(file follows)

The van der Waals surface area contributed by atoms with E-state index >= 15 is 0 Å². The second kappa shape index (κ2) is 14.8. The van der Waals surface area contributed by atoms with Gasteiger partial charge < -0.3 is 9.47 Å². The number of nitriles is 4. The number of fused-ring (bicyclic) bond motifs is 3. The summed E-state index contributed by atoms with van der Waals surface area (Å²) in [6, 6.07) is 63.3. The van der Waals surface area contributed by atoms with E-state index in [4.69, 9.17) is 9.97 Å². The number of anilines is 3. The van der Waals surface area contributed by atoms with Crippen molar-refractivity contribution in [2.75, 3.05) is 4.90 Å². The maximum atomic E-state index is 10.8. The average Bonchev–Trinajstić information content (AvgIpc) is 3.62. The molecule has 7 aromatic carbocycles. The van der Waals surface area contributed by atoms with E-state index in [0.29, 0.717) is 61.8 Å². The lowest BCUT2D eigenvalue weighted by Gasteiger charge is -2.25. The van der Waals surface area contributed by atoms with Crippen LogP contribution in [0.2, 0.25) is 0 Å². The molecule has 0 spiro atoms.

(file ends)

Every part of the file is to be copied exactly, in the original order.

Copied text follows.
The van der Waals surface area contributed by atoms with E-state index >= 15 is 0 Å². The second kappa shape index (κ2) is 14.8. The van der Waals surface area contributed by atoms with Gasteiger partial charge < -0.3 is 9.47 Å². The number of nitriles is 4. The number of fused-ring (bicyclic) bond motifs is 3. The summed E-state index contributed by atoms with van der Waals surface area (Å²) in [6, 6.07) is 63.3. The van der Waals surface area contributed by atoms with E-state index in [4.69, 9.17) is 9.97 Å². The number of anilines is 3. The van der Waals surface area contributed by atoms with Crippen molar-refractivity contribution in [2.75, 3.05) is 4.90 Å². The maximum atomic E-state index is 10.8. The average Bonchev–Trinajstić information content (AvgIpc) is 3.62. The molecule has 7 aromatic carbocycles. The van der Waals surface area contributed by atoms with E-state index in [0.29, 0.717) is 61.8 Å². The lowest BCUT2D eigenvalue weighted by Gasteiger charge is -2.25. The van der Waals surface area contributed by atoms with Crippen LogP contribution in [0.2, 0.25) is 0 Å². The molecule has 0 spiro atoms.